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Why Advisors Still Don't Use Social Media

Why Advisors Still Don't Use Social Media

Survey shows both fear and frustration are keeping them away

Advisors say compliance fears and prospecting frustrations are some of the key reasons they are not embracing social media. But most industry consultants say those justifications are preventing them from growing their business.

Over a third of advisors (37 percent) say they’re only a minimal user of social media for business purposes, according to a recent WealthManagement.com study sponsored by NFP. Moreover, almost half of 450 advisors surveyed (48 percent) spend less than one hour per week on social media.

This is despite the seemingly endless exhortions to embrace the tools from coaches, consultants and, in some cases, broker/dealers and custodian firms. Half of advisors say the biggest reason they don't use social media is that it’s too much compliance and paperwork, followed by 43 percent who say its because of lack of regulatory clarity.

“It’s more of an excuse than a reality today,” says Michael Byrnes, president of Byrnes Consulting. Especially since good archiving and social media management firms exist to service advisors. And while there are still gray areas in the social media guidance offered by regulators, Byrnes says the SEC and FINRA have been working on this in recent months.

Stephanie Sammons, founder of Wired Advisor, agrees that these are just excuses. She lays out three rules to stay compliant: Read and understand the regulations. Read and understand your compliance policy. Conduct yourself as a professional, always. “I don't believe advisors are valuing social media as they should,” she says.

Advisors also can become easily frustrated by the lack of tangible results from their efforts. More than half (54 percent) of advisors reported they haven't landed any clients as a direct result of social media efforts, while 36 percent say they've landed between 1-5 clients. Only 1 percent say they've received 21-50 clients directly from social media.

“It’s like if they swing at a pitch and don’t hit a home run, they think it’s not worth their time,” Byrnes says. “But if they use social media networks, it can have a significant impact on their business.”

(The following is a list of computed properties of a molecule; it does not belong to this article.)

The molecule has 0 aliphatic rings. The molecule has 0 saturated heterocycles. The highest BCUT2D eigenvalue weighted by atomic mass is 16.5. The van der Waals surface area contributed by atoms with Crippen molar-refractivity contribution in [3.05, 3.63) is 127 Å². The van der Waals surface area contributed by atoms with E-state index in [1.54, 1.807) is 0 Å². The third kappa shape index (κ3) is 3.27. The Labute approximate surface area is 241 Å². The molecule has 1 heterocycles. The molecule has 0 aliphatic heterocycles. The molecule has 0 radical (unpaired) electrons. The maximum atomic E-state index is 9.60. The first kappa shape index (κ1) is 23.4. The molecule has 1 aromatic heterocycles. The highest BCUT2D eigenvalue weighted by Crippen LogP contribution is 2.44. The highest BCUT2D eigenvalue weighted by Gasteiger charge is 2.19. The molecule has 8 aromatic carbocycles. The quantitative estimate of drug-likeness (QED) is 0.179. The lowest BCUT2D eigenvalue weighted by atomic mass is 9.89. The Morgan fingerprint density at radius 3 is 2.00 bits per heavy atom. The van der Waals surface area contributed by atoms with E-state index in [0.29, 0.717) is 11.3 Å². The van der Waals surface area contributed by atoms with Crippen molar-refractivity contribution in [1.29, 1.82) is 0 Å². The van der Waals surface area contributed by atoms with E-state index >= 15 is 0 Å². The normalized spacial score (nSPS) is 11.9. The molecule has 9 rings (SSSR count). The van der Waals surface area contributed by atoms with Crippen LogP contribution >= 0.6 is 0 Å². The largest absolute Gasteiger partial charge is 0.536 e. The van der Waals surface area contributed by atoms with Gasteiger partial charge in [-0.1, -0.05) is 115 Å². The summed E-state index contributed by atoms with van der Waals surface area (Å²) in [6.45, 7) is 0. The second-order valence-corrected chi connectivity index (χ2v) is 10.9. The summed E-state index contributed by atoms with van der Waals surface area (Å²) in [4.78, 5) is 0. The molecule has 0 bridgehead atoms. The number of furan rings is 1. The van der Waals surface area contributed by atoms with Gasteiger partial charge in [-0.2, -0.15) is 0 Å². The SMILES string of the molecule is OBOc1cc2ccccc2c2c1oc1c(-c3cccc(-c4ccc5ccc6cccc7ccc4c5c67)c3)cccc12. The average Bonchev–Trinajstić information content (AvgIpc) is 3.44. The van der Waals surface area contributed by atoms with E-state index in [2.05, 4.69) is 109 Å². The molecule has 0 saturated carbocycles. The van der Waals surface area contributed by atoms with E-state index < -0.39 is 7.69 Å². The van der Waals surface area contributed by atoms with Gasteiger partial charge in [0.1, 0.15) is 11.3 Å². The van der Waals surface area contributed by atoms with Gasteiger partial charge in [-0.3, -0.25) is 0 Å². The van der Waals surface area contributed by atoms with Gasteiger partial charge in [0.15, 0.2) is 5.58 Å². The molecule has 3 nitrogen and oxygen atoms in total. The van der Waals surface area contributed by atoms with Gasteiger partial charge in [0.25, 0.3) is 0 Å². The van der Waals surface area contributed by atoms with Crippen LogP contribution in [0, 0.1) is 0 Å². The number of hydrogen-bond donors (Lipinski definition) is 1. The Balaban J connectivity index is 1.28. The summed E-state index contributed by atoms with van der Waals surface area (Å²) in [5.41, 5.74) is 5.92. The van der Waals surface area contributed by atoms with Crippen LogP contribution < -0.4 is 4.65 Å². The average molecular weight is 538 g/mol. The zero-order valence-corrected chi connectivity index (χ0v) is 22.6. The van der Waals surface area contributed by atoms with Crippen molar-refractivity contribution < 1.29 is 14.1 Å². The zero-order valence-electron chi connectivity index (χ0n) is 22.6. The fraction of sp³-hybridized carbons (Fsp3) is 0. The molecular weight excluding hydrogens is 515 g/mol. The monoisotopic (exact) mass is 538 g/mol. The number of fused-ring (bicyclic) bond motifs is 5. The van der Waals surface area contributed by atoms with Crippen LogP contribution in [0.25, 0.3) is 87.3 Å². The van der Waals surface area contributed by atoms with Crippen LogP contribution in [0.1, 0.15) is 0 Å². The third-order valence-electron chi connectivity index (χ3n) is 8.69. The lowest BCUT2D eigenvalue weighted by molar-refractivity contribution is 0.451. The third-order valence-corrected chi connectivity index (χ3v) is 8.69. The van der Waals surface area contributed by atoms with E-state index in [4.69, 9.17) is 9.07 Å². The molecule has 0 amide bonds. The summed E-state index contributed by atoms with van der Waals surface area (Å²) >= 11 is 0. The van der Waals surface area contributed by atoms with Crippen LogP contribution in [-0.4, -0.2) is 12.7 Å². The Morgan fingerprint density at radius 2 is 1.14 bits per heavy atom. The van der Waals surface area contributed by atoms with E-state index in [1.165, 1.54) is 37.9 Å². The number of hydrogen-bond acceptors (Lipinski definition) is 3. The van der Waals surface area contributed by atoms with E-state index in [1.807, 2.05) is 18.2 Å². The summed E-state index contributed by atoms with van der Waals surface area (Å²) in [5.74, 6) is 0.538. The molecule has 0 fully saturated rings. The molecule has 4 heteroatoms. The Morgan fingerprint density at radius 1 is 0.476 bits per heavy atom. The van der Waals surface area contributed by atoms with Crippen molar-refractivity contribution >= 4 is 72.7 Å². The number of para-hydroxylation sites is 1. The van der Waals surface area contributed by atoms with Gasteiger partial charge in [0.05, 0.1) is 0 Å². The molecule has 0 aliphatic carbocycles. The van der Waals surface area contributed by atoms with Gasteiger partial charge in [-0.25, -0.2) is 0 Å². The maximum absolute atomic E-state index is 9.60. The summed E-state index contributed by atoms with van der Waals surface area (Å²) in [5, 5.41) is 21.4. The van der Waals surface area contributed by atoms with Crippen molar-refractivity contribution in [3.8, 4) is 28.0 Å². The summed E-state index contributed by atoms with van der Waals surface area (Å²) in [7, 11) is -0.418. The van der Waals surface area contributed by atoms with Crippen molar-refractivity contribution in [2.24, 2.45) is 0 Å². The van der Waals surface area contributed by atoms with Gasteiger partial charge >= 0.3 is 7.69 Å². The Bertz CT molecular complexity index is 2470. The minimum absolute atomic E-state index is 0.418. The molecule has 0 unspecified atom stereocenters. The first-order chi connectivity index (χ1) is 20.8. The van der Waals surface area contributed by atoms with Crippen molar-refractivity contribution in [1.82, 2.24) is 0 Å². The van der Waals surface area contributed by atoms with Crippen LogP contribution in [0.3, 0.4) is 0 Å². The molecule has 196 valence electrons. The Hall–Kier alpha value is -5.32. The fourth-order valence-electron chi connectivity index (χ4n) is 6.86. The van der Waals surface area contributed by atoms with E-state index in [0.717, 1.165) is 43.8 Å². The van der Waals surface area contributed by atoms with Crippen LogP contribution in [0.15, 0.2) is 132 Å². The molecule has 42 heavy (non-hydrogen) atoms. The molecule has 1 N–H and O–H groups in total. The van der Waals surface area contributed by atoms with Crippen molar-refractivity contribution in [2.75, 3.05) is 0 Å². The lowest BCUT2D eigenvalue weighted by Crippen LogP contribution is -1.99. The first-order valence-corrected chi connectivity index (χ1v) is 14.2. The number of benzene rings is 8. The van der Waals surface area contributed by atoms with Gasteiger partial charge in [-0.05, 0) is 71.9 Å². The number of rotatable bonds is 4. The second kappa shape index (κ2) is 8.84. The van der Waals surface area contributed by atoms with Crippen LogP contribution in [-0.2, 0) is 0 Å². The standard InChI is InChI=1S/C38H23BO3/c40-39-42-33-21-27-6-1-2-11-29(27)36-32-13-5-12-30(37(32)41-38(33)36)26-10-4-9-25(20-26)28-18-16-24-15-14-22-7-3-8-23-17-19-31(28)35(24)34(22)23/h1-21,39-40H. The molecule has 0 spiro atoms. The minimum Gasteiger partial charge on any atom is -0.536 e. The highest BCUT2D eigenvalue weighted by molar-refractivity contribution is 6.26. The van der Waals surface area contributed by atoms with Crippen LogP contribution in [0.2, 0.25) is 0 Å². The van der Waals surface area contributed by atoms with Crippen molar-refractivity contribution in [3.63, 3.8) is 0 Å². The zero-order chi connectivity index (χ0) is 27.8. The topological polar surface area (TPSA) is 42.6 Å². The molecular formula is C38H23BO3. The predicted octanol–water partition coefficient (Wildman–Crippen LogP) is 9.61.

Prospective clients aren't going to convert directly from social media, Sammons says. According to the study, 41 percent of advisors say that of the clients they did acquire from social media, the connection was made as a follow-up to a more traditional first contact. Only 17 percent of advisors made contact via social media first.

These clients also tend to be younger, advisors say, with the typical new client acquired through social media has portfolio size averaging $215,000, compared to the $284,000 account average seen in clients gained through traditional means.

“Social media is part of the digital ecosystem. Ultimately you want to move your network connections to become prospects by encouraging them to opt-in to your email database where you can further cultivate the relationship,” according to Sammons.

For example, once someone is on your list, you can send an invite to an event, a free conference call, or even a 1-on-1 meeting, she says. “Social media is an important contributor but it's not typically the ‘last touch’ conversion in the process.”

Sammons says her firm coaches advisors to spend 40-60 minutes a day on social networks doing basic activities including discovering and curating relevant valuable content, networking and connecting with clients by and listening and responding. This is in addition to the 1 - 1.5 hours per week Sammons recommends advisors spend creating their own thought leadership content.

“Even if people get a referral, they’re going to do research and that includes social media,” Byrnes says. A person’s LinkedIn profile will usually show up before their website in search results, Byrnes says, making having a good profile essential in crafting a successful first impression.

For advisors who are on social media, LinkedIn is the most popular platform, with 83 percent of advisors saying they use it for business purposes, according to the study. Facebook comes in second (25 percent), followed by Twitter (19 percent). But Byrnes says the rates for Facebook and Twitter adoption are drastically low.

While most advisors use LinkedIn, Byrnes says many are not using it properly. Not only should advisors have an engaging profile (professional photo and pertinent employment information), they should look at it as a prospecting tool. Byrnes tells clients to spend 10 minutes before meeting with a client figuring out who they know.

“You can spend all day on social media and get nothing out of it. Or you can spend 15 minutes and get a couple new clients,” Byrnes says. It’s all in how effectively advisors can manage their engagement.